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OF TURKEY

A HISTORY OF
THE TURKISH REVOLUTION

BY
- • ‘E
author or
“ALBANIA AND MontenEGRo,” “where three EMPIREs MEET,”
“MADAGAscAR IN war TIME,” “LETTERs from THE sudan,”
“THE cruise of THE FAlcon,” “overseas BRITAIN,” etc.
ILLUSTRATED
PHILADELPHIA

J. B. LIPPINCOTT COMPANY
LONDON: JOHN MILNE

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IN this volume I propose to give an account of the growth of the Young Turk movement, and the story of the revolution which has restored to Turkey her Constitution. I have had some Knowledge of Turkey and the Turks since the opening of Abdul Hamid's reign. Thirty years ago I travelled on foot through Northern Albania and other parts of European Turkey, and on several occasions I have been in the country while history was making. I have seen the Turkish armies in the field in the war of 1897. I was in Constantinople and Salonica for some months last year, when I made many friends among the members of the Committee of Union and Progress, who supplied me with a good deal of interesting information concerning the workings of the secret Society which prepared the revolution of last July. Since my return to England my friends in Turkey have kept me well informed as to the progress of events, and have sent to me various documents, including the diary of Niazi Bey, which gives full details of his adventures after he had hoisted the banner of revolt at Resna, and taken to the mountains with his band to raise the Moslem and Christian populations.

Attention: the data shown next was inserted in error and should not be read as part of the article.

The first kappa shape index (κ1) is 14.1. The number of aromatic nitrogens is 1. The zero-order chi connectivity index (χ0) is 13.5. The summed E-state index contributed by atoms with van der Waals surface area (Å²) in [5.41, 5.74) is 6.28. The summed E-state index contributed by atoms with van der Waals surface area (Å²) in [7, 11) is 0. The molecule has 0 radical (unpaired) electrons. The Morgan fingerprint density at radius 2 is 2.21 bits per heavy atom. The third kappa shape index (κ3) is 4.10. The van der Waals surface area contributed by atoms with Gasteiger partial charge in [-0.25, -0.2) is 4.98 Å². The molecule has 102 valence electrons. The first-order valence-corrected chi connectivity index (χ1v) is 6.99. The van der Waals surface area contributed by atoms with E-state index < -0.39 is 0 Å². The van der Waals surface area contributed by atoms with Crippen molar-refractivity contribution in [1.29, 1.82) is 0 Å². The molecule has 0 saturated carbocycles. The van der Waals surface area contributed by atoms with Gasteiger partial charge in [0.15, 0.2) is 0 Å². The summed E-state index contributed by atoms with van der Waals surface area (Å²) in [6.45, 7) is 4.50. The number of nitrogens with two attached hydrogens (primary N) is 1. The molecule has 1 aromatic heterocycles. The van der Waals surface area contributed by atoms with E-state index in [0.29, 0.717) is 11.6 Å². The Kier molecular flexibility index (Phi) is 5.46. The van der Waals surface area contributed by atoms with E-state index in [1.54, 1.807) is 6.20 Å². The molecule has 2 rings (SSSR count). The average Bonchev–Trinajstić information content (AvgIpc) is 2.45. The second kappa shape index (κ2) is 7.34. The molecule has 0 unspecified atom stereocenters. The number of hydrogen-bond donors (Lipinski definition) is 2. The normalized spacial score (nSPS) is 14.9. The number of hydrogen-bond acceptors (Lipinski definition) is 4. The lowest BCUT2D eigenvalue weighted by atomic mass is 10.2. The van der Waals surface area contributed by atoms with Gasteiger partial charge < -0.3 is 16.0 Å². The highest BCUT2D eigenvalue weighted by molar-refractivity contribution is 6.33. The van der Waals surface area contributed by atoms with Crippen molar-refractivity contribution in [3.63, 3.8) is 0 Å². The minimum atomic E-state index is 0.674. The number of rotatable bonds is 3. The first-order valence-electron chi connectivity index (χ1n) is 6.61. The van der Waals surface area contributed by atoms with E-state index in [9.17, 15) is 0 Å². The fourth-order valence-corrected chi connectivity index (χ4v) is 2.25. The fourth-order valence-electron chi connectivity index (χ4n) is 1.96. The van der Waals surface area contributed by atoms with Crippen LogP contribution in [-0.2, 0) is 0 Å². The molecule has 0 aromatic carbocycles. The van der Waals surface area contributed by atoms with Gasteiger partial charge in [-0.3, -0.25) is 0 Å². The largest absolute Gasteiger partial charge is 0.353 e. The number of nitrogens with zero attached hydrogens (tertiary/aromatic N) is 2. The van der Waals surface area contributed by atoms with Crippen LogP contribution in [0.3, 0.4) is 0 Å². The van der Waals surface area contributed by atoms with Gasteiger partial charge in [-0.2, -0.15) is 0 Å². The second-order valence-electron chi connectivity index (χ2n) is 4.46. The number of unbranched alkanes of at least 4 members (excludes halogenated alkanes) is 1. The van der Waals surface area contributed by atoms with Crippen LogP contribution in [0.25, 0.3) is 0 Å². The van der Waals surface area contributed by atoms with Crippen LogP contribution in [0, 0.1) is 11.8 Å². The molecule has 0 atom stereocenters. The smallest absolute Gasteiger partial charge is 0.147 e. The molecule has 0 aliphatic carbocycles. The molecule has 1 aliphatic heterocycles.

These documents, which have been translated for me from the Turkish by Professor Hagopian, have enabled me to give a more complete account of the outbreak of the revolution than has, I believe, yet been published in any Western tongue. Niazi Bey and Enver Bey, the two young

heroes of the revolution, and others who took a leading part in the liberation of their country, have kindly sent me their portraits for insertion in this book. Enver Bey, in February last, when asked to suggest some sentiment which might be printed by the side of his portrait, replied that in his opinion the following words would answer the purpose well : “The individual who glories that he belongs to that Ottoman army which is the true defence of the freed Ottoman Empire against its foes external and internal.” Significant words indeed in the light of recent events, and the part that Enver himself has taken in them.

This book was in the press when the counterrevolution broke out on April 13. Fortunately I have avoided prophecy, and therefore find that there is no need to make any alterations in what I have written; but I have added another chapter to the work, in which an account is given of the counter-revolution, the march on Constantinople of the Macedonian army, the triumph of the Young Turks, the deposition of Abdul Hamid, and the proclamation of Turkey's new Sultan, His Majesty Mohammed V.

London, May 1909.

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